How the War in Ukraine Supports Realism
In focusing on Russian and American actions, realists are missing an important part of the story that supports their paradigm!
As I noted here at Drezner’s World last month, realism has encountered some difficulties in explaining the events in Ukraine. Many realists have focused on the causes of the war and assigning the lion’s share of the blame to NATO expansion. More recently there has been some concern voiced about the risks of accidental escalation, or — and I love this bank shot — the prospect that U.S. foreign policy works really well and there is a return to hubris among U.S. policymakers.
The hard-working staff here at Drezner’s World has zero desire to wade into these debates. I’ll leave it at: realists are not entirely wrong about NATO expansion but they ain’t entirely right either. Russia’s invasion is a multi-causal story.
What strikes me as far more interesting — and far less discussed in realist circles — is that Ukraine’s resilience is a striking data point in favor of realism: namely, that the Russian threat has led to some serious Ukrainian statebuilding.
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An essential tenet of realism is that because the international system is defined by anarchy, states must rely on self-help to survive and secure themselves from external threats. At the extreme, the hazards of anarchy forces states that cannot adapt into extinction. Realists therefore predict that external threats are a key driver for statebuilding. Charles Tilly is not a realist, but realists definitely embrace his aphorism of “the state makes war and war makes the state.”
One of the empirical puzzles that emerged after Russia’s 2014 annexation of Crimea and incursion into the Donbas was whether Ukraine would engage in real statebuilding when faced with such a serious external threat. It was a valid question to ask: I lived in Ukraine in the 1990s, and would describe the state back then as at best shambolic and at worst corrupt. Ukraine’s saving grace was that it was never as repressive as Russia; its curse was that its government seemed less organized than Putin’s Russia.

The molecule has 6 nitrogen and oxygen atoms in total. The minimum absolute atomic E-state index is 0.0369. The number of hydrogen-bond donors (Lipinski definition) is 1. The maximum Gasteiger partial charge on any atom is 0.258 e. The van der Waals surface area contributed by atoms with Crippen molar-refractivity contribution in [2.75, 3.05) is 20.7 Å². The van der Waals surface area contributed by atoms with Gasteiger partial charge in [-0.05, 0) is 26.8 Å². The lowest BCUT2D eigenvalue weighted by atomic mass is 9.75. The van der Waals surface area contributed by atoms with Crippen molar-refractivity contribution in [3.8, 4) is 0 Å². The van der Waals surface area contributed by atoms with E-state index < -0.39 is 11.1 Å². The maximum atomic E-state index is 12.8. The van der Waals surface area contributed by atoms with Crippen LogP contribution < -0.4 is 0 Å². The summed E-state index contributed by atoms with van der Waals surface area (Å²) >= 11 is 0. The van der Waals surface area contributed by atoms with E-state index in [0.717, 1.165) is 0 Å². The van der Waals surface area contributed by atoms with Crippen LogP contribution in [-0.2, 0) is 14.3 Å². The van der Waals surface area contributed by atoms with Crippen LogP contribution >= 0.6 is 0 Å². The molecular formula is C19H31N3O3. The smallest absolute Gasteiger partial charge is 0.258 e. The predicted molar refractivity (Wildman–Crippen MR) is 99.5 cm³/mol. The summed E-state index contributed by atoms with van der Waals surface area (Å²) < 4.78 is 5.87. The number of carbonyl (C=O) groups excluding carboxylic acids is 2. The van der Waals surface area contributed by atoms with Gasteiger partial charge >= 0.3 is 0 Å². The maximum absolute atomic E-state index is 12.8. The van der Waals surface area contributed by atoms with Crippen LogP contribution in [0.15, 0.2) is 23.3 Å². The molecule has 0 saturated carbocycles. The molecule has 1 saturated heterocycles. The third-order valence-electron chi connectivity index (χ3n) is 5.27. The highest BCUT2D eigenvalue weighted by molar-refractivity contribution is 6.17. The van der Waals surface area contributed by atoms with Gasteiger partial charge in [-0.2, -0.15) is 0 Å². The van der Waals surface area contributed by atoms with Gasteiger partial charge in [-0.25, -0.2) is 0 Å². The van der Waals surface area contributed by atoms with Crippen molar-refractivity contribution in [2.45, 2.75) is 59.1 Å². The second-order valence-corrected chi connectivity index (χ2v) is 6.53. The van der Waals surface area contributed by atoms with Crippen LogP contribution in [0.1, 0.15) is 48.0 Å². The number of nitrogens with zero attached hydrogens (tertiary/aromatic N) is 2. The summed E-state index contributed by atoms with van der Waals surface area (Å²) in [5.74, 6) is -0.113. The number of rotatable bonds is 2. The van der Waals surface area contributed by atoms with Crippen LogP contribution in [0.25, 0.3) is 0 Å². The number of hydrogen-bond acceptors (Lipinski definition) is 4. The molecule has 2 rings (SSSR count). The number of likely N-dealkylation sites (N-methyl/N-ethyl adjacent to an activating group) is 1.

2014 was an obvious wake-up call to Ukraine about Russian intentions. Would the response be effective statebuilding? Western analysts had their doubts. In 2015 Keith Darden argued against providing lethal aid to Ukraine by noting that the state was close to failing:
The most serious threats to Ukraine’s security are not found on the battlefield. Ukraine’s currency is collapsing. The country is approaching default, and they cannot hope to pay their bills (or their soldiers) without foreign assistance. If Ukraine does not reform — and it is almost too late — Russia and the separatists they are backing will not need any more military victories. They will just have to hold tight while Ukraine collapses on its own.
Writing in the Monkey Cage, Louis-Alexandre Berg and Andrew Radin noted that Ukrainian institutions began to improve from their decrepit state following the regime change in 2014. Even then, however, corruption in Ukraine’s defense sector was rampant. Indeed, even Ukrainians had their doubts — this was the core theme of Volodymyr Zelensky’s political satire Man of the People
Eight years later, the statebuilding project has accelerated dramatically, particularly in the military sphere. Real anti-corruption efforts took place in Ukraine’s defense production, with Volodymyr Zelensky appointing a reformer to clean up the state-owned defense monopoly Ukroboronprom. Berg and Radin explain: “Zelensky had few ties to Ukraine's oligarchic networks, and the country made progress on critical changes related to defense procurement. A new 2020 defense law addressed long-standing issues by increasing transparency and competition in defense procurement.” No doubt, NATO security assistance helped in this area as well, creating a much more modern force that has demonstrated greater competency and tactical improvisation on the battlefield than Russia forces.
One factor that has worked in tandem with Ukrainian statebuilding has been the rise of a civic brand of nationalism divorced from ethnicity or language. Indeed, the election of Zelensky, a Russian Jew, epitomizes this transformation. It explains why Russian forces were not in fact welcomed with open arms when they invaded Ukraine.
About five years ago, I was concerned about Ukraine’s seeming inability to improve its state institutions in the wake of a severe external security threat. The failure of a middle power like Ukraine to adapt to the rigors of anarchy would have presented a challenge to a basic realist tenet. That Ukraine has been revealed to be a more competent state than previously thought represents a powerful data point for realism. I hope the paradigm embraces that robust empirical support.